The Swannanoa Valley Museum & History Center offers a workshop on finding stories in the natural world. Plus, the Western North Carolina Historical Association presents a talk on African American music traditions, and musicians band together to help the Sly Grog Lounge.
Nearly two decades after her death, musician Nina Simone remains relevant to local and national acts.
“Let’s replace that obelisk with a giant microphone in honor of the late, great Nina Simone!”
In 1949, poet Langston Hughes spoke at the Allen High School in Asheville. One of the students in attendance was Eunice Waymon, later known professionally as Nina Simone. In time, the poet and the singer developed a unique relationship, which author and N.C. State University professor W. Jason Miller is currently documenting in an online archive, Backlash Blues: Nina Simone and Langston Hughes.
It was with great interest that I read of Langston Hughes’ visit to Asheville to speak at the Allen School for Girls in the winter of 1949, but left out was a significant first meeting — that between Mr. Hughes and Eunice Waymon, who would in a few short years be known by her stage […]
Launched in 1887, the Allen High School operated until 1974. Early accounts state that initial classes were held inside a livery stable. But in 1897, an English woman named Marriage Allen donated $1,000 (roughly $31,000 in today’s dollar) for the construction of a proper school.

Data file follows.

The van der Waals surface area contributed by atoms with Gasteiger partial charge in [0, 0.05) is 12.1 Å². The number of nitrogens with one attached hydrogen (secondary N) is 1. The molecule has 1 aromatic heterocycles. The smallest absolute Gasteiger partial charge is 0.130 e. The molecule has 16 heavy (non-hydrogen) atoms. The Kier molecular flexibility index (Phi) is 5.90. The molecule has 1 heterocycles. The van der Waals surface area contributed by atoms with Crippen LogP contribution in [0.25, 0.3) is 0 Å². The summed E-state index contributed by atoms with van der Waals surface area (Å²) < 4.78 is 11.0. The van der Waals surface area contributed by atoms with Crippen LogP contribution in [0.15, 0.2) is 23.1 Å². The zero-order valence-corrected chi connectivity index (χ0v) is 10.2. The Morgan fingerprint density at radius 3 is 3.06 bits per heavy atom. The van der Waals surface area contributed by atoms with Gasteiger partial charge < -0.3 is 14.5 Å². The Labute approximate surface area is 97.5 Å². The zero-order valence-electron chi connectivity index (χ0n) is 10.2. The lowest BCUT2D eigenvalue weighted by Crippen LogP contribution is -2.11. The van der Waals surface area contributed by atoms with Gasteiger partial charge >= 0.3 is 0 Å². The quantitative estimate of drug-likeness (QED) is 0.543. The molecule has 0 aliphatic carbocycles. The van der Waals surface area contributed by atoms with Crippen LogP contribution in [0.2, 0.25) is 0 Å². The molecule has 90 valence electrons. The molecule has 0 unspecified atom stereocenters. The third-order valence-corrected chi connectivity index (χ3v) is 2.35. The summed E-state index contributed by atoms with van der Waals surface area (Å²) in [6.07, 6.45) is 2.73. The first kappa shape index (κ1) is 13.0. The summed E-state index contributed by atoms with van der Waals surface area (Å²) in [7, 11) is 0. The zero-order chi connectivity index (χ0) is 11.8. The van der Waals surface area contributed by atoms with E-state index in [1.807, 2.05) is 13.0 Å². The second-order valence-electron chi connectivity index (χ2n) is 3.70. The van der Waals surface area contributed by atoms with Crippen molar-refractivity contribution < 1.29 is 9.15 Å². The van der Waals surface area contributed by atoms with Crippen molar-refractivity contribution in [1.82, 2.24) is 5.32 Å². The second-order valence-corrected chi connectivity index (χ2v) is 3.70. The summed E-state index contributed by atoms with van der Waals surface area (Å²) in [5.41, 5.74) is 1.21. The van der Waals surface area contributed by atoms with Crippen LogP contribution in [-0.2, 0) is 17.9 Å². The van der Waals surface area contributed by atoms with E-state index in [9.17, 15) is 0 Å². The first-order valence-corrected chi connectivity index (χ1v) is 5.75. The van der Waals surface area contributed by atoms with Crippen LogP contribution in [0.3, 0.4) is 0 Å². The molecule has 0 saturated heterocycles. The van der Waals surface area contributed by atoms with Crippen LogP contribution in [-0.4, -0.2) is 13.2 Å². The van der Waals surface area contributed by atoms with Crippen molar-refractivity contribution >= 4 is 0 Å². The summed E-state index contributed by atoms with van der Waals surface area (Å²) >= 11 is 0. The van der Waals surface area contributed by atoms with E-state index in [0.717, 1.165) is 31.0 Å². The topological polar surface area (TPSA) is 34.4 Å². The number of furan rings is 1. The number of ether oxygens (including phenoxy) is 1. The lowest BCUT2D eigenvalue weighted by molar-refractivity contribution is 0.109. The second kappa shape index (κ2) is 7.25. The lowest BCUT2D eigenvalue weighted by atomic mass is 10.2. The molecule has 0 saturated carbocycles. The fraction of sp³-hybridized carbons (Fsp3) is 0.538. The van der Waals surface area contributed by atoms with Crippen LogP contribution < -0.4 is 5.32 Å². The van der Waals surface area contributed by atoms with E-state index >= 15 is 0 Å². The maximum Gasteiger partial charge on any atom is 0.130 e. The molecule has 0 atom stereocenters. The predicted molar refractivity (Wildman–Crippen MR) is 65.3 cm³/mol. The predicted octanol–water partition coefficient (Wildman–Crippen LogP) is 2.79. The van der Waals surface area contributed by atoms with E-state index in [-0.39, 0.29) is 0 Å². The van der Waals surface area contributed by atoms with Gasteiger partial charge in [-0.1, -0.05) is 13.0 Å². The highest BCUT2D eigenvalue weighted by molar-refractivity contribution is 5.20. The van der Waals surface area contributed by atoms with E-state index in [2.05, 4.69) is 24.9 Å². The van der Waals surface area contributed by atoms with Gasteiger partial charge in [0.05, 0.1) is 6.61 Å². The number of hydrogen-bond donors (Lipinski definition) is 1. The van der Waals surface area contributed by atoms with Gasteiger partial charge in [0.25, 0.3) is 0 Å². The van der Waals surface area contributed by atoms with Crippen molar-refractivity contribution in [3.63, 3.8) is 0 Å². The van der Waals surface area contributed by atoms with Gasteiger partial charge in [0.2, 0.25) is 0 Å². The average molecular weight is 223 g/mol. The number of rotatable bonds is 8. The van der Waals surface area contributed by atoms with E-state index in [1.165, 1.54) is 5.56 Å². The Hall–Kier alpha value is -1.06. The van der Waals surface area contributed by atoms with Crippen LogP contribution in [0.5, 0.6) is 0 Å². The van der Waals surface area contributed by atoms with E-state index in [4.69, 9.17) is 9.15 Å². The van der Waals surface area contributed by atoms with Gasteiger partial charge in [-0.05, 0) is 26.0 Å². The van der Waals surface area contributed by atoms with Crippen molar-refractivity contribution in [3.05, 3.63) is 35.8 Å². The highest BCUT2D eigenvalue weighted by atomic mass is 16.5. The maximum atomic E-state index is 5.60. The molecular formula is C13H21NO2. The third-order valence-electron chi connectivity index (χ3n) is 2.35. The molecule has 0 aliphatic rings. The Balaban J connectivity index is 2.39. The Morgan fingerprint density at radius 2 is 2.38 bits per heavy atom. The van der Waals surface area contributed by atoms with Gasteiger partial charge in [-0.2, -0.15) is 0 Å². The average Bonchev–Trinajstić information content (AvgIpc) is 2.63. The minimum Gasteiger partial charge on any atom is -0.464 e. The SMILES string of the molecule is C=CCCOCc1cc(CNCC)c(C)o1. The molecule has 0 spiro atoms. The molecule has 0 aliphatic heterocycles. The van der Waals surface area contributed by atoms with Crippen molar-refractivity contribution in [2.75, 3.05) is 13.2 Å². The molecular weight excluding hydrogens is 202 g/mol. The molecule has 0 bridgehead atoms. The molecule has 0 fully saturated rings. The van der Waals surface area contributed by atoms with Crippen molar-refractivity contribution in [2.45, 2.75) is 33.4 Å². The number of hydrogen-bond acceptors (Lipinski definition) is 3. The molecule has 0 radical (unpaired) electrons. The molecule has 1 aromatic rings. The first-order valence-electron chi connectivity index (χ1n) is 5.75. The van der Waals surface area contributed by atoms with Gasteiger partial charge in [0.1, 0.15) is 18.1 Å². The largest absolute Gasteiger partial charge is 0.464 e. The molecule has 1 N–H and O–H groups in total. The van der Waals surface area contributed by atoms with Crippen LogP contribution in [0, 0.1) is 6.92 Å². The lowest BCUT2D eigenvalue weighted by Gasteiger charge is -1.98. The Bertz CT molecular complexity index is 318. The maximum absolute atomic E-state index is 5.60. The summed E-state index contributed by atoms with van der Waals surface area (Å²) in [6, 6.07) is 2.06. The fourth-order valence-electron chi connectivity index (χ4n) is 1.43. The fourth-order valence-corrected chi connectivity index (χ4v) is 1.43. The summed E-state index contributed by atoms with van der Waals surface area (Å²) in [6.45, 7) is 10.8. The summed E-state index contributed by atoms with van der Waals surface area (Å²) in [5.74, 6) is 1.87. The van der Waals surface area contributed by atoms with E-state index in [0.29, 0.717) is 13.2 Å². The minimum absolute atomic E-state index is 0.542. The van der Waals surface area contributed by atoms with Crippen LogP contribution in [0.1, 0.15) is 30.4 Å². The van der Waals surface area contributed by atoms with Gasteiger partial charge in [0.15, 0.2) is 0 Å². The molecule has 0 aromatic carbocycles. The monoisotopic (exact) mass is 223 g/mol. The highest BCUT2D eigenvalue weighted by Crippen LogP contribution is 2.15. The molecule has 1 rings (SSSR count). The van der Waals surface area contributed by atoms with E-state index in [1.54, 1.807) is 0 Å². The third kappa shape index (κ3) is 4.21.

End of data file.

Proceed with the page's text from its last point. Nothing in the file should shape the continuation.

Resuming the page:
The past year has brought forth a bumper crop of superb albums in every genre from artists local (or with strong connections) to Asheville and the surrounding region.
The African Americans in Western North Carolina and Southern Appalachia Conference will take place Oct. 18-20 in Asheville. The theme this year is “Making the invisible visible.”
The song selection displays Simone’s mastery at bending various styles to her own particular musical approach. And Simone’s rural Carolina roots show through even in the urban jazz idiom as she plays and sings the gospel favorite “He’s Got the Whole World in His Hands.”